Photo: George Long

Salvatori Prize recipients Anthony Hahn (left) and Steve Green (second from right). Photo: George Long

NEW ORLEANS — The two families who brought lawsuits against the government for its controversial Obamacare mandate delivered a stirring defense of religious freedom just days after their cases were heard before the U.S. Supreme Court.

This afternoon at The Heritage Foundation’s Resource Bank meeting, Conestoga Wood Specialties Chief Executive Anthony Hahn and Hobby Lobby President Steve Green accepted the Salvatori Prize for American Citizenship on behalf of their families.

“If we are to maintain our freedom, we cannot remain silent,” Hahn warned. “If our freedom is challenged, we must stand to defend it—so all can be free, not just a select few. That is what is at stake at the Supreme Court.”

>>> Exclusive Interview: Hobby Lobby’s Steve Green on Religious Liberty

The Hahns, represented by Alliance Defending Freedom, and the Greens, represented by the Becket Fund for Religious Liberty, made their case before the Supreme Court earlier this week. Today, they were recognized for their defense of the First Amendment.

In his remarks, Green recalled a story from the mid-1980s involving his father, David, who founded Hobby Lobby. Green said a tough economy in Oklahoma left the company without a profit, prompting his father to summon the family for a meeting.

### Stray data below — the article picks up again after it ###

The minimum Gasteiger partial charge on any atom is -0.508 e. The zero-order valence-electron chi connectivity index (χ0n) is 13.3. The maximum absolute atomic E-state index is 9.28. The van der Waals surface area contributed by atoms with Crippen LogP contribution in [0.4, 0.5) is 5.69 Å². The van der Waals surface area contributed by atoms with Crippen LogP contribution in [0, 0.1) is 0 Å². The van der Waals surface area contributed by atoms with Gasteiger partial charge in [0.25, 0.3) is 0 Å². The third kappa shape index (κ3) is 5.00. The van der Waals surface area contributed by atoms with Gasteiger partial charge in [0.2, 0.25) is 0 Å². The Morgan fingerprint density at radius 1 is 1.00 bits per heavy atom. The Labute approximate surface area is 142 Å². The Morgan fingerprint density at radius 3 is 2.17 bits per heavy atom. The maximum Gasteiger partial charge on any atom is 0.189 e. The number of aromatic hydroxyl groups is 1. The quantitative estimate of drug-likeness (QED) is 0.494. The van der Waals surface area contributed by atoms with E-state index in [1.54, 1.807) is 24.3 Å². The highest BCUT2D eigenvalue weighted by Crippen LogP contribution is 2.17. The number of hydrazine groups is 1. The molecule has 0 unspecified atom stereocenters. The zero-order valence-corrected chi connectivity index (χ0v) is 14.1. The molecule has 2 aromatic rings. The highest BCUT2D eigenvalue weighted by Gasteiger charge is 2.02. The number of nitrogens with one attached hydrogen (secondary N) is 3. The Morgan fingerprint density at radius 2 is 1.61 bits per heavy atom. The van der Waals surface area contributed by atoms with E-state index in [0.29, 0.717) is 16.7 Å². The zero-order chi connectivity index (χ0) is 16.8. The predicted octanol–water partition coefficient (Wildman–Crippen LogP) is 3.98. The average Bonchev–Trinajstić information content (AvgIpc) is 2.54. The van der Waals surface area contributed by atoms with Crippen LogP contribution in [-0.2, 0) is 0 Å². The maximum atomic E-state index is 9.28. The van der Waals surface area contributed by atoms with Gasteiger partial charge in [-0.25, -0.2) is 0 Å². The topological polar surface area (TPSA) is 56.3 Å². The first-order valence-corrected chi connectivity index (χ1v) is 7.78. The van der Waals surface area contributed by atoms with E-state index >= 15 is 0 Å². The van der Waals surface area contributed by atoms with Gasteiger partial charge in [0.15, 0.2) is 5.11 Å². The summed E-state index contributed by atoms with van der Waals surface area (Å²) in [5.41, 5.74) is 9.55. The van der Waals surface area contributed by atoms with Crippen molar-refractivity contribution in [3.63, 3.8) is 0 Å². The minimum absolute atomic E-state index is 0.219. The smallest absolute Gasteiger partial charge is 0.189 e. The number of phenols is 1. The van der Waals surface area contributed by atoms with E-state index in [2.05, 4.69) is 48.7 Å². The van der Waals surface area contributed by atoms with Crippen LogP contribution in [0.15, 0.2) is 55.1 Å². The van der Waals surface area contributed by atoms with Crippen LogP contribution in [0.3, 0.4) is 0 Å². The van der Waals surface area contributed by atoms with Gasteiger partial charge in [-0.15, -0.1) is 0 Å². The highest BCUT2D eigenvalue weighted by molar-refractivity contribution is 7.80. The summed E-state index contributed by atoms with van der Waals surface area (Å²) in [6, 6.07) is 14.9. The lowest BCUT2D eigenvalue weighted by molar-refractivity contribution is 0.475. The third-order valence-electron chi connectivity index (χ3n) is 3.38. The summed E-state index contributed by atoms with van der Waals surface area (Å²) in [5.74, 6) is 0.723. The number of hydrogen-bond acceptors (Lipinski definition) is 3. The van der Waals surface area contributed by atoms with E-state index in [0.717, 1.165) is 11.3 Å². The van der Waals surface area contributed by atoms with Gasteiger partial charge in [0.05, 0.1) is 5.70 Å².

“Dad really did not know how we would be able to survive,” Green explained. “He called out to God and said, ‘If you want this company to survive, you’re going to have to intervene.’ And obviously God did.”

>>> Check Out: It Doesn’t Matter If You’re Conservative or Liberal, You Should Believe in Religious Freedom

Green said Hobby Lobby’s statement of purpose is to first and foremost honor God by operating the company in a manner consistent with biblical principles.

“When the government tells us we have to provide, freely to our employees, abortifacients, we can’t do that,” Green said. “I’ve been asked what our plan is if we lose. I don’t know what our plan is, but I’ll tell you what we won’t do—we will not provide life-terminating drugs to anybody. We cannot do that.”

Hahn’s family opened its business, Conestoga Wood Specialties, in a garage 50 years ago. He said the family never thought the day would come when the government would ask the business to operate in a way that compromised its values.

“The sanctity of human life and the values we hold dear are more important than any financial gain we may receive for simply going along by forsaking our beliefs,” Hahn said.

Prior to receiving the Salvatori Prize, Green spoke exclusively to The Foundry about religious liberty. Watch the video below: